By Matthew Roberts, Ph.D.

NAD precursors — building blocks that cells use to make NAD — have always existed, including ones that may sound familiar. The B3 vitamins (niacin and nicotinamide) and the amino acid tryptophan are all used by cells to make more NAD. Humans have been eating foods containing these NAD boosting molecules for our entire history, and a minimum level of vitamin B3 consumption is required to avoid the deficiency disease Pellagra [1].

The B3 vitamins nicotinic acid and nicotinamide have both been the subject of clinical trials over the past several decades [2]. High doses of niacin have also been used therapeutically since the 1950s to treat dyslipidemia based on its ability to increase “good” HDL cholesterol and lower “bad” LDL cholesterol [3]. More than half a century of therapeutic niacin supplementation and clinical studies involving dietary administration of B3 vitamins have not led to an association between boosting NAD and an increased risk of cancer [2-4]. And published studies suggest that increased NAD could help reduce cancer risk [5-7].

NR has gained more recent awareness among scientists and supplement-seekers, in part because of unique properties that allow it to boost NAD without some of the drawbacks of niacin, such as skin flushing. The few preclinical studies that have directly compared NR to the B3 vitamins have also demonstrated differences in pharmacokinetics and cellular health benefits that give it an edge when it comes to the potential for supporting our health [8-10].

NR has been the subject of rigorous preclinical safety and toxicology studies [11]. Three studies demonstrated that NR does not alter DNA by introducing mutations or chromosome breaks, supporting that it would not lead to the formation of cancer through DNA damage. Another pivotal preclincial study demonstrated that NR has a similar toxicity profile as nicotinamide.

These safety studies laid the groundwork for the multiple clinical studies of NR that have now been published [8, 12-14]. At the time of writing, doses as high as 2 grams NR per day have been administered for as long as 12 weeks with no attributable adverse reactions. More than 20 additional NR clinical trials are registered with the National Institutes of Health and in various stages of completion.

Beyond conducting scientific research to establish safety, companies that introduce new dietary ingredients are required to notify the FDA before selling their product. This is called the new dietary ingredient notification (NDIN) process and was first introduced in 1994. NR, specifically in the form of Niagen, has been twice successfully notified to the FDA as a new dietary ingredient and successfully notified to the FDA as generally recognized as safe (GRAS).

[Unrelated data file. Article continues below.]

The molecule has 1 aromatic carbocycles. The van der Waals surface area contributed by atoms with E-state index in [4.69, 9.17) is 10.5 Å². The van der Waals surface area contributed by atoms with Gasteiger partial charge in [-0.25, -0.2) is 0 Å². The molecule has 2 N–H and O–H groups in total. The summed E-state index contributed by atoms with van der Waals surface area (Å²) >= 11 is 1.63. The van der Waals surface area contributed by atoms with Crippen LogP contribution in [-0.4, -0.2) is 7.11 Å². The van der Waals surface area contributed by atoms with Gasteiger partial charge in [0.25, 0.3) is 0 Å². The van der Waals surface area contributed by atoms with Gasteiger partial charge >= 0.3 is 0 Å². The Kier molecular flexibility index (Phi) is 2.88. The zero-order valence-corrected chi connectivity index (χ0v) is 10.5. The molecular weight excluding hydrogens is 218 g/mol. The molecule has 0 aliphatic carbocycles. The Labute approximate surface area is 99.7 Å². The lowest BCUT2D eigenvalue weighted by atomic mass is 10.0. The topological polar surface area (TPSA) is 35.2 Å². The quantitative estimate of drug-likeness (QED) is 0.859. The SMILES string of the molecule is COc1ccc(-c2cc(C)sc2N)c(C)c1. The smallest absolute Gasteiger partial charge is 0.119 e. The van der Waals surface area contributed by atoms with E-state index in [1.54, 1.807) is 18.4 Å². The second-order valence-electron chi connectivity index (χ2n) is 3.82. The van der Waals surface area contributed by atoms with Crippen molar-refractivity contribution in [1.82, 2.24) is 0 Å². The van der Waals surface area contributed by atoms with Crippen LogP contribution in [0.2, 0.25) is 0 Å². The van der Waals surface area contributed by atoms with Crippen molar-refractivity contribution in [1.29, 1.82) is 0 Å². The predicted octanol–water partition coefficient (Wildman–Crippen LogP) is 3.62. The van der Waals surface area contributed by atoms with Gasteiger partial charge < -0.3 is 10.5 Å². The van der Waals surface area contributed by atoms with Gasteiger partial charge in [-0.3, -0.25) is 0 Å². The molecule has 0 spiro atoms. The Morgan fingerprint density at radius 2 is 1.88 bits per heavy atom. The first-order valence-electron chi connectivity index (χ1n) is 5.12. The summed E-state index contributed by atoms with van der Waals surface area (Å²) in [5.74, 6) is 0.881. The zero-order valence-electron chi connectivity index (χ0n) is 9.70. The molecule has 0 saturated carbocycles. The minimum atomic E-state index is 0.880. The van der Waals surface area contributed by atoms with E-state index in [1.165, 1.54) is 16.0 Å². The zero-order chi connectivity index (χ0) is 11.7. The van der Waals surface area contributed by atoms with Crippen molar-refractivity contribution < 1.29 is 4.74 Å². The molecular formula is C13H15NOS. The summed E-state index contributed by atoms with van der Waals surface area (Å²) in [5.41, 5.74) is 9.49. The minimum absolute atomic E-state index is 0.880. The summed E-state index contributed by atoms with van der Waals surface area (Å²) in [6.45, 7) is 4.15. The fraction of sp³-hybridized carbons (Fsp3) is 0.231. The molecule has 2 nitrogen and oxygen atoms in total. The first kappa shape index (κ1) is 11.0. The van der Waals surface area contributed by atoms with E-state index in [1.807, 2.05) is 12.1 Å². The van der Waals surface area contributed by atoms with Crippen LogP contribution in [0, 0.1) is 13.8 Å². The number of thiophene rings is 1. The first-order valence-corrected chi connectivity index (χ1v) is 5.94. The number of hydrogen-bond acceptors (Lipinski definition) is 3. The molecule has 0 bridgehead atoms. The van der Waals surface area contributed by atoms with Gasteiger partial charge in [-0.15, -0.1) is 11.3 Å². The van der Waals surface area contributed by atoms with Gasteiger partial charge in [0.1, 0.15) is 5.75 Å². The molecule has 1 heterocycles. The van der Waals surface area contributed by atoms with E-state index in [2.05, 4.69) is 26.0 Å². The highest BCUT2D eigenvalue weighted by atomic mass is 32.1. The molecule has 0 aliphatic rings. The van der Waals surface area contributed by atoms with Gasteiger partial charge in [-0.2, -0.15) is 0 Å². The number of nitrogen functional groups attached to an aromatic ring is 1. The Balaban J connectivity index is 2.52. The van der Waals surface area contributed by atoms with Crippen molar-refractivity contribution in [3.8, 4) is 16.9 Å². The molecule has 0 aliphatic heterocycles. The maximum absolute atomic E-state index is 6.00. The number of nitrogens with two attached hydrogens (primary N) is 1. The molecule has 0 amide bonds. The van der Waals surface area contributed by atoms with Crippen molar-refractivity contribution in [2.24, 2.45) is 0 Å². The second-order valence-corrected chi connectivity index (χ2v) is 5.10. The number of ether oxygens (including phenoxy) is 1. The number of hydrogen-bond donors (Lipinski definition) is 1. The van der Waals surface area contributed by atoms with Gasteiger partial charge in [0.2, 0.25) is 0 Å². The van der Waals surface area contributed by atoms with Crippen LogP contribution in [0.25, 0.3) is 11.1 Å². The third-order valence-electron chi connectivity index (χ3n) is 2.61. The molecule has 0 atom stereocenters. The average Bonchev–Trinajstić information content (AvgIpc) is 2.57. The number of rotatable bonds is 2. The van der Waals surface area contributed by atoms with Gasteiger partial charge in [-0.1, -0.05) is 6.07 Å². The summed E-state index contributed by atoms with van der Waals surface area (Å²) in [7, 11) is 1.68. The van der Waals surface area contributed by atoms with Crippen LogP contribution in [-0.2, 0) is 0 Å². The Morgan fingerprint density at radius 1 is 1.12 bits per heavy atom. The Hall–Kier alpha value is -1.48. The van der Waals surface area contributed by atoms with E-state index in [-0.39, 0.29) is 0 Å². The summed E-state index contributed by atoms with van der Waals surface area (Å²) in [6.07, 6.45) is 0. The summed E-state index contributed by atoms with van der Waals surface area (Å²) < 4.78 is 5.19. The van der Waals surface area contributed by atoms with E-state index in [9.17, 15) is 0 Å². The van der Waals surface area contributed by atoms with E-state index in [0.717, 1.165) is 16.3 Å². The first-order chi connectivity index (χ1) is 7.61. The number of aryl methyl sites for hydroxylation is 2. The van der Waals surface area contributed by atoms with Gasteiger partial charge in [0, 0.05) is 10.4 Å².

Matthew Roberts, Ph.D. is the Chief Scientific Officer and Senior Vice President of Innovation at ChromaDex. He received his Ph.D. in Environmental and Comparative Toxicology from Cornell University, his M.B.A. from the Olin School of Business at Washington University, and his B.S. in Plant Molecular Biology and Physiology from Purdue University.


References

  1. Bogan, K.L. and C. Brenner, Nicotinic acid, nicotinamide, and nicotinamide riboside: a molecular evaluation of NAD+ precursor vitamins in human nutrition. Annu Rev Nutr, 2008. 28: p. 115-30.
  2. Knip, M., et al., Safety of high-dose nicotinamide: a review. Diabetologia, 2000. 43(11): p. 1337-45.
  3. Pieper, J.A., Overview of niacin formulations: differences in pharmacokinetics, efficacy, and safety. Am J Health Syst Pharm, 2003. 60(13 Suppl 2): p. S9-14; quiz S25.
  4. Kirkland, J.B., Niacin and carcinogenesis. Nutr Cancer, 2003. 46(2): p. 110-8.
  5. Snaidr, V.A., D.L. Damian, and G.M. Halliday, Nicotinamide for photoprotection and skin cancer chemoprevention: A review of efficacy and safety. Exp Dermatol, 2019. 28 Suppl 1: p. 15-22.
  6. Tummala, K.S., et al., Inhibition of de novo NAD(+) synthesis by oncogenic URI causes liver tumorigenesis through DNA damage. Cancer Cell, 2014. 26(6): p. 826-839.
  7. Santidrian, A.F., et al., Mitochondrial complex I activity and NAD+/NADH balance regulate breast cancer progression. J Clin Invest, 2013. 123(3): p. 1068-81.
  8. Trammell, S.A., et al., Nicotinamide riboside is uniquely and orally bioavailable in mice and humans. Nat Commun, 2016. 7: p. 12948.
  9. Diguet, N., et al., Nicotinamide Riboside Preserves Cardiac Function in a Mouse Model of Dilated Cardiomyopathy. Circulation, 2017.
  10. Vannini, N., et al., The NAD-Booster Nicotinamide Riboside Potently Stimulates Hematopoiesis through Increased Mitochondrial Clearance. Cell Stem Cell, 2019. 24(3): p. 405-418 e7.
  11. Conze, D.B., J. Crespo-Barreto, and C.L. Kruger, Safety assessment of nicotinamide riboside, a form of vitamin B3. Hum Exp Toxicol, 2016.
  12. Airhart, S.E., et al., An open-label, non-randomized study of the pharmacokinetics of the nutritional supplement nicotinamide riboside (NR) and its effects on blood NAD+ levels in healthy volunteers. PLoS One, 2017. 12(12): p. e0186459.
  13. Martens, C.R., et al., Chronic nicotinamide riboside supplementation is well-tolerated and elevates NAD(+) in healthy middle-aged and older adults. Nat Commun, 2018. 9(1): p. 1286.
  14. Dollerup, O.L., et al., A randomized placebo-controlled clinical trial of nicotinamide riboside in obese men: safety, insulin-sensitivity, and lipid-mobilizing effects. Am J Clin Nutr, 2018.